News and Insights

From Advocacy to Action: Changing a Multi-Million Dollar Super Bowl Ad

February 14, 2024

Some tune in for the love of the game, and others, solely for the commercials. Either way, Super Bowl Sunday is the prime opportunity for advertisers to reach the masses, with each $7 million commercial having the potential to garner more than 110 million viewers. 

To generate buzz ahead of the big game, advertisers often opt to release or to “tease” their gameday commercials early. But this year, the prerelease of an Uber Eats commercial got people talking — and not in the way the online food ordering and delivery platform expected. Instead, a flurry of real-time feedback flew in from an audience that was both offended and alarmed by their commercial—and to their credit, Uber Eats took action.

The Uber Eats commercial that aired at about 9 p.m. on Sunday night was an edited version of the original cut. It still featured cameos from Jennifer Aniston, David Schwimmer, David and Victoria Beckham, and Usher – but one snippet was cut out … because of advocacy and action taken by the food allergy community.

The concept of the commercial is that to remember that Uber Eats delivers, you have to forget something else. To remember that Uber Eats delivers office supplies, one man forgot to wear pants to the office. Another presented a man forgetting that the main ingredient in peanut butter was peanuts – and facing the consequence of his food allergy. Each example was meant to be humorous—something that people simply wouldn’t forget—but severe food allergies are no laughing matter.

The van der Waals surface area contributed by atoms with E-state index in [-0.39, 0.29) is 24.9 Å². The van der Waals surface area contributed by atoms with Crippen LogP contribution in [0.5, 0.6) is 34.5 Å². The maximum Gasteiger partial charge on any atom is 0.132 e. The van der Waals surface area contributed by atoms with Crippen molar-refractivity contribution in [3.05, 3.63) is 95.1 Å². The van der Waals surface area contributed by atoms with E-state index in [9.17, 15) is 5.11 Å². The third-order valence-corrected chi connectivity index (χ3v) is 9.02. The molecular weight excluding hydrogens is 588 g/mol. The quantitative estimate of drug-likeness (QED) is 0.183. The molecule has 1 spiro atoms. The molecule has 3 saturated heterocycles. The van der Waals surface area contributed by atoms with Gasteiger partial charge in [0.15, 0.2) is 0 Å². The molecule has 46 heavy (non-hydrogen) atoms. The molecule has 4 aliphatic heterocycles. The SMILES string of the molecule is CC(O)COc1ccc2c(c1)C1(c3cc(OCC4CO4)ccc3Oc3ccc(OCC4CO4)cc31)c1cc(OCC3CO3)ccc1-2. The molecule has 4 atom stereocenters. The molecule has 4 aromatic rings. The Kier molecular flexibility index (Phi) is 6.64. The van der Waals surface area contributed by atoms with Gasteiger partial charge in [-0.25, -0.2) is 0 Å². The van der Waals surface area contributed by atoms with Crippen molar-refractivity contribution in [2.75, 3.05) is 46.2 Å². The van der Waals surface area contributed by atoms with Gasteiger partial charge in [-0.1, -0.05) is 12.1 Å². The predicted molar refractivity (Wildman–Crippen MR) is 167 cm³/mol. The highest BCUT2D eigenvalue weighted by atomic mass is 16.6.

Food allergies affect more than 33 million people in the United States (1 out of every 13 children has a food allergy). While food allergy reactions can be mild, others can be severe and potentially life-threatening. All food allergies are serious, and some can progress to anaphylaxis, a severe allergic reaction.

The community started a movement. Underscoring that awareness is key to driving change, the advocacy organization Food Allergy Research & Education (FARE) joined the charge and called on Uber Eats to edit the commercial. “Life-threatening food allergy is a disease, not a diet … enough is enough.” This ignited a spark, adding to the flurry of advocates sharing their stories as comments on the brand’s Instagram post. In addition, Sung Poblete, PhD, RN, and CEO of FARE, reached out to Uber and spoke with them about removing the reference to peanut allergies from the ad.

Within two days, Uber agreed. FARE published a statement that read, “FARE would like to thank Uber for listening to our community and making the changes to their Super Bowl ad. After talking with them today, I believe we have a new ally in helping us navigate our journey with our disease.” 

There are two key lessons to learn from this experience. First, communications, marketing and advertising professionals must always be mindful of the tone their communications are setting. It is vitally important to think through how messages will be received by your audiences, both intended and unintended. Uber missed the mark on their first cut, but worked swiftly to right the wrong before game time. Second, advocacy can be a strong driver of change, especially when it has a clear, specific call to action. 

I applaud FARE for taking a stand, as well as the thousands of concerned citizens who raised their voices to point out the danger of making a serious medical condition into a punchline. The food allergy community came together quickly in order to make a difference with a call to action that made it very clear to Uber Eats that correcting the commercial well before kick-off was in everyone’s best interests. The edited commercial that finally aired might just be my favorite one from Sunday’s advertising lineup.

TAGS: Health

POSTED BY: Laura O’Neill

Laura O’Neill